Saeki, H. et al. Suppression of the DNA repair defects of BRCA2-deficient cells with heterologous protein fusions. Proc. Natl Acad. Sci. USA 103, 8768-8773

Molecular Biology Program, Memorial Sloan-Kettering Cancer Center, 1275 York Avenue, New York, NY 10021, USA.
Proceedings of the National Academy of Sciences (Impact Factor: 9.67). 07/2006; 103(23):8768-73. DOI: 10.1073/pnas.0600298103
Source: PubMed

ABSTRACT The BRCA2 tumor suppressor plays an important role in the repair of DNA damage by homologous recombination, also termed homology-directed repair (HDR). Human BRCA2 is 3,418 aa and is composed of several domains. The central part of the protein contains multiple copies of a motif that binds the Rad51 recombinase (the BRC repeat), and the C terminus contains domains that have structural similarity to domains in the ssDNA-binding protein replication protein A (RPA). To gain insight into the role of BRCA2 in the repair of DNA damage, we fused a single (BRC3, BRC4) or multiple BRC motifs to the large RPA subunit. Expression of any of these protein fusions in Brca2 mutant cells substantially improved HDR while suppressing mutagenic repair. A fusion containing a Rad52 ssDNA-binding domain also was active in HDR. Mutations that reduced ssDNA or Rad51 binding impaired the ability of the fusion proteins to function in HDR. The high level of spontaneous chromosomal aberrations in Brca2 mutant cells was largely suppressed by the BRC-RPA fusion proteins, supporting the notion that the primary role of BRCA2 in maintaining genomic integrity is in HDR, specifically to deliver Rad51 to ssDNA. The fusion proteins also restored Rad51 focus formation and cellular survival in response to DNA damaging agents. Because as little as 2% of BRCA2 fused to RPA is sufficient to suppress cellular defects found in Brca2-mutant mammalian cells, these results provide insight into the recently discovered diversity of BRCA2 domain structures in different organisms.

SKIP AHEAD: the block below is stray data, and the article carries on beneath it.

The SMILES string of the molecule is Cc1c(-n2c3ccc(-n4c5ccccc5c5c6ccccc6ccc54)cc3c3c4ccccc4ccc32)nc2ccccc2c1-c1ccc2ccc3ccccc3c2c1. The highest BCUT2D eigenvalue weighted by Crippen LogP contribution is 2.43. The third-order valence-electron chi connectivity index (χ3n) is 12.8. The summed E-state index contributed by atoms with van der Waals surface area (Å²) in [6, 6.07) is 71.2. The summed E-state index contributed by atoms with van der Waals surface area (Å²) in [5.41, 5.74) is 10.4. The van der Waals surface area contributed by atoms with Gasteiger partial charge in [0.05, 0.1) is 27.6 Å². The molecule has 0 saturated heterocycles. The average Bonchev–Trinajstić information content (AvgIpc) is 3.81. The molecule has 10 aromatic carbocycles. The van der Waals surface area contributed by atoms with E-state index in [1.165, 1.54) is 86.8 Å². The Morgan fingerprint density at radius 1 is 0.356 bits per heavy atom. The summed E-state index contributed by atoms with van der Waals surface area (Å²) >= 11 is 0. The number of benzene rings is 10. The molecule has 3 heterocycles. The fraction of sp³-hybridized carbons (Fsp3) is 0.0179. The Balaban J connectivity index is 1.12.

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Available from: Wouter Wiegant, Nov 05, 2014
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    • "associated BRCA2 mutations that compromise inter - actions with RAD51 have been found within BRC repeats ( Venkitaraman , 2009 ) . Much of our knowledge of BRCA2 function comes from studying fragments of the BRCA2 protein or investigating BRCA2 orthologues , such as Brh2 in Ustilago maydis and BRC2 in Caenorhabditis elegans ( Yang et al . , 2005 ; Saeki et al . , 2006 ; Carreira et al . , 2009 ) . Details of mammalian BRCA2 functions are still not known due to difficulties in isolating the full - length protein , which is composed of 3418 amino acids in humans . Recently , however , three independent groups have successfully purified and func - tionally validated full - length human BRCA2 from human "
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    ABSTRACT: When the glucose supply is high, despite the presence of oxygen Saccharomyces cerevisiae uses fermentation as its main metabolic pathway and switches to oxidative metabolism only when this carbon source is limited. There are similarities between glucose-induced repression of oxidative metabolism of yeast and metabolic reprogramming of tumor cells. The glucose-induced repression of oxidative metabolism is regulated by oncogene homologues in yeast, such as Ras and Sch9p, the yeast homologue of Akt. Yeast also undergoes an apoptosis-like programmed cell death process sharing several features with mammalian apoptosis, including oxidative stress and a major role played by mitochondria. Evasion of apoptosis and sustained proliferative signalling are hallmarks of cancer. This, together with the possibility of heterologous expression of human genes in yeast, has allowed new insights to be obtained into the function of mammalian oncogenes/oncosuppressors. Here we elaborate on the similarities between tumor and yeast cells underpinning the use of this model organism in cancer research. We also review the achievements obtained through heterologous expression in yeast of p53, BRCA1 and BRCA2 which are among the best known cancer susceptibility genes, with the aim of understanding their role in tumorigenesis. Yeast cell-based functional assays for cancer genetic testing will also be dealt with. This article is protected by copyright. All rights reserved.